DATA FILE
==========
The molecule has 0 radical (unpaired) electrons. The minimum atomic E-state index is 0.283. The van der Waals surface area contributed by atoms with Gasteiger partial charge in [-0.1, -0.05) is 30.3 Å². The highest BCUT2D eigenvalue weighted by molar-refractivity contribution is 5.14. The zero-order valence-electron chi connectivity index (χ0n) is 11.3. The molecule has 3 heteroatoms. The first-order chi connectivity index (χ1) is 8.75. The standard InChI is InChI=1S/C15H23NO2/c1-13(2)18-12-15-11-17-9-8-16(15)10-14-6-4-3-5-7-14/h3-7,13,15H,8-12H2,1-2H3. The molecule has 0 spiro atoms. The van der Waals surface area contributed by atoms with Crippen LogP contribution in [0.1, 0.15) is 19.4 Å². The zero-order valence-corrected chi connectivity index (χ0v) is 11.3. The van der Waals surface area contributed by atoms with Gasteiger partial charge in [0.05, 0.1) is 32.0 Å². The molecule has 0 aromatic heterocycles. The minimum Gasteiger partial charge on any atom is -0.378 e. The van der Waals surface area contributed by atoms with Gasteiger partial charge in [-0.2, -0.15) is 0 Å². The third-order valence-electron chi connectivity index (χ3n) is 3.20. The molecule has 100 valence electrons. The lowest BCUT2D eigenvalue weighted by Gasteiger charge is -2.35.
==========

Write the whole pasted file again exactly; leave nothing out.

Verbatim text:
The molecule has 0 radical (unpaired) electrons. The minimum atomic E-state index is 0.283. The van der Waals surface area contributed by atoms with Gasteiger partial charge in [-0.1, -0.05) is 30.3 Å². The highest BCUT2D eigenvalue weighted by molar-refractivity contribution is 5.14. The zero-order valence-electron chi connectivity index (χ0n) is 11.3. The molecule has 3 heteroatoms. The first-order chi connectivity index (χ1) is 8.75. The standard InChI is InChI=1S/C15H23NO2/c1-13(2)18-12-15-11-17-9-8-16(15)10-14-6-4-3-5-7-14/h3-7,13,15H,8-12H2,1-2H3. The molecule has 0 spiro atoms. The van der Waals surface area contributed by atoms with Crippen LogP contribution in [0.1, 0.15) is 19.4 Å². The zero-order valence-corrected chi connectivity index (χ0v) is 11.3. The van der Waals surface area contributed by atoms with Gasteiger partial charge in [0.05, 0.1) is 32.0 Å². The molecule has 0 aromatic heterocycles. The minimum Gasteiger partial charge on any atom is -0.378 e. The van der Waals surface area contributed by atoms with Gasteiger partial charge in [-0.2, -0.15) is 0 Å². The third-order valence-electron chi connectivity index (χ3n) is 3.20. The molecule has 100 valence electrons. The lowest BCUT2D eigenvalue weighted by Gasteiger charge is -2.35.